Teaching coding to young children is "the next level of literacy", Apple's senior vice president of software Craig Federighi has said. Speaking about the educational initiative called the Hour of Code project, he said: "Programming should be seen as a language and a way of thinking."
Federighi told the BBC: "These devices are so much a part of our lives, we have a computer in some form wherever we go, that the ability to create in that medium is as fundamental as the ability to write."
The project looks to teach coding to children above the age of six in 180 countries and for this the company will be utilising its 468 stores.
Federighi said: "That first moment of realising I could enter some commands in a computer and make it do something was a revelation. People sometimes have a view of programming that is something solitary and very technical. But programming is among the most creative, expressive and social careers. It's an incredibly creative medium, not unlike music, and there's a tremendous cross-over between people who programme and musicians."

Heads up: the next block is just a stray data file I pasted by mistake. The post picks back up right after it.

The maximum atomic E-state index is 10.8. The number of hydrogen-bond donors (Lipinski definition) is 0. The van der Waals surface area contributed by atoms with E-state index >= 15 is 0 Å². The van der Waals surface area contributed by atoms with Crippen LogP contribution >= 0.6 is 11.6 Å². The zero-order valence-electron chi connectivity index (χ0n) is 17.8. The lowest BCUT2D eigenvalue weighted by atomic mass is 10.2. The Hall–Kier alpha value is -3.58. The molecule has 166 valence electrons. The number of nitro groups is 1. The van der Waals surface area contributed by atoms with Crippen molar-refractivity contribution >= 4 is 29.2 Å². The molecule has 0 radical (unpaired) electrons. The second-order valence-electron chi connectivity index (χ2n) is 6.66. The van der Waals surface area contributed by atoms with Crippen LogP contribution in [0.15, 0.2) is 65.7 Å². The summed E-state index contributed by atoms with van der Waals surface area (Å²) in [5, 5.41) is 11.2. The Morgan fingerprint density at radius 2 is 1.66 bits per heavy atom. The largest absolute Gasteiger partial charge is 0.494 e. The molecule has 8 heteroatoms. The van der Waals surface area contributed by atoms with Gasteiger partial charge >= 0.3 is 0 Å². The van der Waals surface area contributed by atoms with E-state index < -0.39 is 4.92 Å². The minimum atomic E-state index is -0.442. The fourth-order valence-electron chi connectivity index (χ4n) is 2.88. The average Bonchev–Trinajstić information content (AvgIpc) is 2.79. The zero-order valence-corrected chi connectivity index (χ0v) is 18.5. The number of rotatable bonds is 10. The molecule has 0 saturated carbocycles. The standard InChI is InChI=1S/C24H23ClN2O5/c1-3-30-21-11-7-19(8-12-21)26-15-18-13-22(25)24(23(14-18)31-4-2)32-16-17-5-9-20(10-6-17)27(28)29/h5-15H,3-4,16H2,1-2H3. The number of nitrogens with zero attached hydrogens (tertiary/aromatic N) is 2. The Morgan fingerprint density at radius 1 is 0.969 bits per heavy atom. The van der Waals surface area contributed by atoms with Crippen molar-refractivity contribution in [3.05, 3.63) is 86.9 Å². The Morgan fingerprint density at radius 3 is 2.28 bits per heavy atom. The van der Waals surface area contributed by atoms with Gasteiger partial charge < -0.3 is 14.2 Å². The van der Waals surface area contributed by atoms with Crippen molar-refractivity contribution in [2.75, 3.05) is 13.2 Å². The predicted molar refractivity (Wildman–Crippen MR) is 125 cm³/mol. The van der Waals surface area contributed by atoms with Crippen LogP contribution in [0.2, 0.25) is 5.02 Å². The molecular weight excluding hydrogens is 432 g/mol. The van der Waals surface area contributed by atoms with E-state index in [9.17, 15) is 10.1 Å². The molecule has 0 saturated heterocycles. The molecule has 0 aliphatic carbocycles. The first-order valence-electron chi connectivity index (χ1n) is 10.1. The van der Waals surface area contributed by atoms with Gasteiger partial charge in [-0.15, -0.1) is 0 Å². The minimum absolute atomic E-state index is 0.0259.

He rejected the Organisation for Economic Co-operation and Development's (OECD) report that said there was no evidence to show that technology has benefited children's education.
He said: "There's no question in my mind of the value in technology in fuelling young minds. Like any other tool, if you simply throw it in the classroom, and don't consider how best to take advantage of that tool, and you try the old ways with a new piece of technology on the desk, it's no panacea. But the potential of the technology when well applied is phenomenal."
The project is being backed by technology firms such as Apple, Microsoft, Google and Amazon. It also has the backing of US President Barack Obama and British Prime Minister David Cameron.